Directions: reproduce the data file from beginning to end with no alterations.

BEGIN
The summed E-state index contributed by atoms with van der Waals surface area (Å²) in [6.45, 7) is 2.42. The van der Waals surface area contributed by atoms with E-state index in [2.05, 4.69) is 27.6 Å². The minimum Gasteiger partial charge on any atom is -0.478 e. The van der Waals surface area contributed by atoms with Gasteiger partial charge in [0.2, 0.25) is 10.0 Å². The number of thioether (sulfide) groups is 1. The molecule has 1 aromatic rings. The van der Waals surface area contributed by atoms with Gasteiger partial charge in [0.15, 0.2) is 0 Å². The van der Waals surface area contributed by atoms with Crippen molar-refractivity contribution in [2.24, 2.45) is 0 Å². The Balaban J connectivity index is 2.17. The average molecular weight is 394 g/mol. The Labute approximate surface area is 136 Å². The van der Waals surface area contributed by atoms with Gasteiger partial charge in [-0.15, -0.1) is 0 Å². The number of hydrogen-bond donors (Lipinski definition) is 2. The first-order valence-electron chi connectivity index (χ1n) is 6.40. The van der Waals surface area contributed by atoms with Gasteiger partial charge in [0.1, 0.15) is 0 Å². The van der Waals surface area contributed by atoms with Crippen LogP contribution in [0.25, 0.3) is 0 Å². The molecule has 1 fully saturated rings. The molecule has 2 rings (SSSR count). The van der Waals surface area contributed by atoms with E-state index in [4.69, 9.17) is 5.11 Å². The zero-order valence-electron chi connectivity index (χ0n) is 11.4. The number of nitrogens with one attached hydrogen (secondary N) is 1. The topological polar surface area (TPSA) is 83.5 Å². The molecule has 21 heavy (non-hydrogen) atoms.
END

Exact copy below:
The summed E-state index contributed by atoms with van der Waals surface area (Å²) in [6.45, 7) is 2.42. The van der Waals surface area contributed by atoms with E-state index in [2.05, 4.69) is 27.6 Å². The minimum Gasteiger partial charge on any atom is -0.478 e. The van der Waals surface area contributed by atoms with Gasteiger partial charge in [0.2, 0.25) is 10.0 Å². The number of thioether (sulfide) groups is 1. The molecule has 1 aromatic rings. The van der Waals surface area contributed by atoms with Gasteiger partial charge in [0.15, 0.2) is 0 Å². The van der Waals surface area contributed by atoms with Crippen molar-refractivity contribution in [2.24, 2.45) is 0 Å². The Balaban J connectivity index is 2.17. The average molecular weight is 394 g/mol. The Labute approximate surface area is 136 Å². The van der Waals surface area contributed by atoms with Gasteiger partial charge in [-0.15, -0.1) is 0 Å². The number of hydrogen-bond donors (Lipinski definition) is 2. The first-order valence-electron chi connectivity index (χ1n) is 6.40. The van der Waals surface area contributed by atoms with Gasteiger partial charge in [0.1, 0.15) is 0 Å². The van der Waals surface area contributed by atoms with Crippen LogP contribution in [0.25, 0.3) is 0 Å². The molecule has 1 fully saturated rings. The molecule has 2 rings (SSSR count). The van der Waals surface area contributed by atoms with E-state index in [4.69, 9.17) is 5.11 Å². The zero-order valence-electron chi connectivity index (χ0n) is 11.4. The number of nitrogens with one attached hydrogen (secondary N) is 1. The topological polar surface area (TPSA) is 83.5 Å². The molecule has 21 heavy (non-hydrogen) atoms.